If you want something a little less finicky towards soil, drainage, and fertilizer, a combination of Scarlet Monkey Flower (Mimulus cardinallis) and Yellow-eyed Grass (Sisrinchium californicum) would look nice. Both of these will look bad in the winter (you'll have to cut down the monkey flower stalks).

My suggestions are slanted towards West Coast-native plants, so perhaps there's somebody with other options for non-natives. Good luck.

    Bookmark   March 12, 2014 at 7:41PM
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mikebotann(8a SE of Seattle)

Do you have any pictures?
Zone 7b in Seattle? Probably should be 8 something.
Some people call a Douglas Fir a pine. Not that it makes much difference.
What direction is the street from the bed?

    Bookmark   March 13, 2014 at 11:31AM
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George Three LLC

i totally get picky about that douglas fir/pine distinction! great way to annoy non plant people.

anyway, i think if you want year round, you should anchor the bed with just a handful of evergreens, and then have some fun with some more dynamic plants. mixed heather/heath and maybe some carex/evergreen grass. throw in some spring bulbs, i would lean species tulips because i love them. a trailing/spilling vine-- say a nasturtium from seed. something tall that shows up late summer might be fun, like a big echinacea.

you could pick all those up anywhere.

    Bookmark   March 13, 2014 at 11:58AM
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Embothrium(USDA 8 Sunset 5 WA)

Seattle is Zone 8. Those with properties right on the water and not directly open to north winds can even grow California plants for many years, when I went to rhododendron society meetings in the 1970s there was an enthusiast that used to bring in trusses of "California Specials" that were in bloom during January. His garden was in the trees right behind the beach, in a neighborhood where there is a point of land sticking out to the north of it.

If the soil is sandy or otherwise not real dense and heavy, the trees not branching right down near or below head level and you are not in a cold neighborhood you can grow drought adapted California and Mediterranean broad-leaved evergreen flowering shrubs such as manzanitas, California lilacs, rock roses, santolina, sage, rosemary, and so on.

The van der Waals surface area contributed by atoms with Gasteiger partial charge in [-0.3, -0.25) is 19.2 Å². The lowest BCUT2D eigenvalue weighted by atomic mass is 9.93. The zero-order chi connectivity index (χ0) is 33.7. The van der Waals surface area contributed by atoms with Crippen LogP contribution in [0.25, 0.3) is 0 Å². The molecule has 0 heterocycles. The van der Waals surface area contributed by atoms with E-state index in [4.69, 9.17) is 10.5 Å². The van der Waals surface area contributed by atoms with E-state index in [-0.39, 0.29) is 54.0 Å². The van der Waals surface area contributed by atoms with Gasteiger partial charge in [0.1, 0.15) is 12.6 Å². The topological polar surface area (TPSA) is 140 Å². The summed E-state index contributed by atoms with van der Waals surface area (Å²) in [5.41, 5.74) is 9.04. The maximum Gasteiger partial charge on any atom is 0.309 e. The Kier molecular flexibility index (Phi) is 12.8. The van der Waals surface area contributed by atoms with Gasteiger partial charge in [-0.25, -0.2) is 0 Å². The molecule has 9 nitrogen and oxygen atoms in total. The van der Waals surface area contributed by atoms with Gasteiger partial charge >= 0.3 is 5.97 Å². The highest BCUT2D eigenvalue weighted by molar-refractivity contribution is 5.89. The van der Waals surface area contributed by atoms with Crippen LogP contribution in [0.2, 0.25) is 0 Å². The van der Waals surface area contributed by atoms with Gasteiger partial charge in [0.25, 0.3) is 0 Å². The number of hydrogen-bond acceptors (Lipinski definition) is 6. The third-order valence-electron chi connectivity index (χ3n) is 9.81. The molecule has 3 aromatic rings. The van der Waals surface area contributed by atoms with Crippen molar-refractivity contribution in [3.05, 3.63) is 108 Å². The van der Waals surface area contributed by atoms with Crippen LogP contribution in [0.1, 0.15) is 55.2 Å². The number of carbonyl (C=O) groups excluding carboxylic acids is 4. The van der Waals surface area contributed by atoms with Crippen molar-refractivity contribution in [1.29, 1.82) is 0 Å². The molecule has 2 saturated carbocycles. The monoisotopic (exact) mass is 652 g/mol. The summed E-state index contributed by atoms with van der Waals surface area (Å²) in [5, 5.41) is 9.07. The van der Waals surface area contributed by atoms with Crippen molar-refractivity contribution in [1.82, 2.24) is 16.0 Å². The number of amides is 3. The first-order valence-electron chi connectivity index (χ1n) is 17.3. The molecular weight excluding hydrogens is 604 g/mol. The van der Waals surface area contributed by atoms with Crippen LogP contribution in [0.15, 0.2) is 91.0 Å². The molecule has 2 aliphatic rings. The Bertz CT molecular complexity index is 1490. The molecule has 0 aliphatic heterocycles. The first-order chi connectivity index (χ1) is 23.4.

Look for plants with the Xera Plants tags at independent garden centers. Sky Nursery at 185th & Aurora tends to group numbers of these all together in plant enthusiast oriented displays - possibly they have the most convenient offering of stock from this source in the area.

Here is a link that might be useful: Xera Plants

This post was edited by bboy on Fri, Mar 14, 14 at 13:13

    Bookmark   March 14, 2014 at 1:10PM
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It's a myth that conifers - pines and firs, etc. - make the soil acidic. They merely grow well here because the soil is already acidic, which they prefer (as do most plants, truth be told). What deters the good growth of other plants in this type of setting is that the tree roots hog any available soil moisture and nutrients. As bboy indicates, drought tolerant plants are going to work best for you but even these will need routine watering for the first growing season at least to get established.

If plenty of sun, euphorbias are a good choice, especially for early season( and very long lasting) color. Try helianthemums or sun roses for a low, spreading ground-hugging cover. Or any kind of sedum or stonecrop.

    Bookmark   March 14, 2014 at 2:51PM
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princessgrace79(8 PNW)